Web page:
Tenerife has been throwing off its package holiday and Brits abroad image to unveil a new boutique weekend getaway side.
Away from Playa de Las Americas and Los Cristianos, there's whale watching, star gazing, subtropical forests and art museums to distract you, as well as the beaches and Mount Teide, the volcano that dominates the island.
With a new Jet2 flights starting from Glasgow to the Canary Island, and good weather year-round, it's time to head off the beaten track and discover Tenerife's hidden chic.
Starter for 10: Tenerife
Most of the tourists who flock to Tenerife head straight to the south-west corner of the island, to the resorts around Playa de las Americas. But if you want to avoid the crowds, look slightly further afield. The luxurious five star hotel Jardines de Nivaria, in a quieter corner of the Costa Adeje, overlooks the beautiful Fanabe beach and the island of La Gomera. Rooms cost from around £185 per night.
If you'd rather get completely away from it all, head to the quieter northern coast, to the Hotel San Roque, a converted 18th century mansion in the fishing village of Garachico with just 20 rooms, all decorated in minimalist style. Rooms cost from around £115. Book with www.i-escape.com
Tenerife isn't the first place you associate with whale and dolphin watching, but it's actually one of the best. Colonies of pilot whales and bottlenose dolphins stay near the island all year, and live so close to the coast that it's a top whale watching spot, with up to 21 different species seen in the nearby waters. If you're lucky you can see giant blue and killer whales, and you're likely to spot something on around four days out of five.
Head to the south west coast for the best chances of seeing these incredible marine animals in their natural habitat.
While light pollution in the UK means you'll rarely spot more than a few of the main constellations, the clear air in the Teide National park makes it a great destination for star gazing, with visitors able to make out the Milky Way as well as nebulas and shooting stars.
As the sun sets in the park, you'll start to see the first glimmers of stars, and after an hour, the sky sparkles like a Christmas tree, letting you see as far away as to Neptune. As well as taking your own picnic blanket and telescope, there are organised excursions with experts to help you tell the Great Bear from the Plough. Astroamigos runs tours for small groups.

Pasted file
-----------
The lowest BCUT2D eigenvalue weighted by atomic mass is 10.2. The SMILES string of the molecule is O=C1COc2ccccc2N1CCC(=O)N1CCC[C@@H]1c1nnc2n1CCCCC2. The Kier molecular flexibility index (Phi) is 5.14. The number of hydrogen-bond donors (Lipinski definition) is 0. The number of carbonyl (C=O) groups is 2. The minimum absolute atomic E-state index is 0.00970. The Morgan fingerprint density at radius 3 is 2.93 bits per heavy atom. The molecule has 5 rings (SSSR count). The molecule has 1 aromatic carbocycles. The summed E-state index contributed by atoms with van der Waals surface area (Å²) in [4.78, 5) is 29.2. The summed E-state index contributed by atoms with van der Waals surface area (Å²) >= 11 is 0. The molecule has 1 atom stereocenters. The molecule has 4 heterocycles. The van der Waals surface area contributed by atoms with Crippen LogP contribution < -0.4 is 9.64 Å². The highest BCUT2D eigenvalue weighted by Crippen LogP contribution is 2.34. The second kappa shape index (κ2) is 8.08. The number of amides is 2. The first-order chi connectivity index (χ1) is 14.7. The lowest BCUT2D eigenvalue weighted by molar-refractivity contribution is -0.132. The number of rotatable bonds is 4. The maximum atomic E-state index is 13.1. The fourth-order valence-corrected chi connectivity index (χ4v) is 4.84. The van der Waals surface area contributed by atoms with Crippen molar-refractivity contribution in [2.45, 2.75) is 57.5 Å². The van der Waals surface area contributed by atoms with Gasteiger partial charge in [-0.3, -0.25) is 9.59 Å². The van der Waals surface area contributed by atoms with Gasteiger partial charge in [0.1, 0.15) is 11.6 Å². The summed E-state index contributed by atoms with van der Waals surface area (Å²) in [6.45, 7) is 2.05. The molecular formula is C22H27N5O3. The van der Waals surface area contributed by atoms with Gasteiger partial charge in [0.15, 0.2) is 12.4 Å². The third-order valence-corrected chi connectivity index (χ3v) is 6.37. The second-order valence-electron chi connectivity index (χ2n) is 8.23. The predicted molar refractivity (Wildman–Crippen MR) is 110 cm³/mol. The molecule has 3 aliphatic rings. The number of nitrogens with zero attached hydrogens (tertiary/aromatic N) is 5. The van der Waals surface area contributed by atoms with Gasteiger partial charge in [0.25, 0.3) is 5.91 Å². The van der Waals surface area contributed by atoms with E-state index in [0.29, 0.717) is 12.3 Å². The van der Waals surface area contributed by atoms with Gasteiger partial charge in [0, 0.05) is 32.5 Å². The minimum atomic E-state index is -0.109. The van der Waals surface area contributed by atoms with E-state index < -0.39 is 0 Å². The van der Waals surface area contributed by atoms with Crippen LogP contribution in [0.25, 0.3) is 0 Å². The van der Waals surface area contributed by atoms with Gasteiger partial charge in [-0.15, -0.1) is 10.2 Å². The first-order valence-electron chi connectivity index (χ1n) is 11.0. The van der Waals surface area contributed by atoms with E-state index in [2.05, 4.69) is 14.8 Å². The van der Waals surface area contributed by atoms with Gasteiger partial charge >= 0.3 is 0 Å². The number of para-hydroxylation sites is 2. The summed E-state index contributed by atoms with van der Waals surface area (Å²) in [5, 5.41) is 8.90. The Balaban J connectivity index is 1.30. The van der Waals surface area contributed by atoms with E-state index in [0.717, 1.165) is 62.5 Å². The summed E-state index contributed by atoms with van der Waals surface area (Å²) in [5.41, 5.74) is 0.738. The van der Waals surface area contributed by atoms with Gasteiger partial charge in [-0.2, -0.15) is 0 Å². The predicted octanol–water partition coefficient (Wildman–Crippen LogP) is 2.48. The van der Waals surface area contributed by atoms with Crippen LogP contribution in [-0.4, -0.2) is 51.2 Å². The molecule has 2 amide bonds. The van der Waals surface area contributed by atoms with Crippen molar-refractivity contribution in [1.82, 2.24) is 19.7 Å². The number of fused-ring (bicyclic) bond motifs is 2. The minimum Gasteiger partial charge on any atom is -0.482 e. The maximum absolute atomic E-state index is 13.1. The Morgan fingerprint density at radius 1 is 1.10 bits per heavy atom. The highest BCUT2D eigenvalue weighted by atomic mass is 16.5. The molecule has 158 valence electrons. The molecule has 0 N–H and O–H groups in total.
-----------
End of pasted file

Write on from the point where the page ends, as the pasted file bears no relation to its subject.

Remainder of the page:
Tenerife is the third largest volcanic island in the world, over 10 million years old, and from almost any part of the island, you'll be aware of the looming presence of Mount Teide. The dormant volcano – which last erupted over a century ago – stays snow-capped for much of the year, so even if you've been basking in the sun at breakfast, do wrap up warm for the summit.
The park itself is a World Heritage Site, so half the fun is enjoying the changing scenery, from sunbaked villages at the start, past Alpine-style flowers, through red rocks which wouldn't look out of place on the surface of the moon to the crater at the top. There's jeep safari excursions in the park and a cable car runs to the peak itself, although there's now a limited number allowed, so you have to apply for a permit from the office in Santa Cruz – email email@example.com at least seven days in advance or turn up in person. And if you're feeling fit, you can also hike up the path, around six hours round trip. Without a permit, you can still head to the viewpoints part way up for an incredible vista across the island to the sea.
Away from the coastline, Tenerife has miles of footpaths to discover, especially in the lush, green north. But most unexpected of all is a prehistoric forest, Bosque de las Mercedes, in the Anaga Rural Park. The subtropical woods are a relic of the ancient Mediterranean forests, and there's birdlife, rural villages and some spectacular cliffs to add to the interest as you wander through the leafy laurels.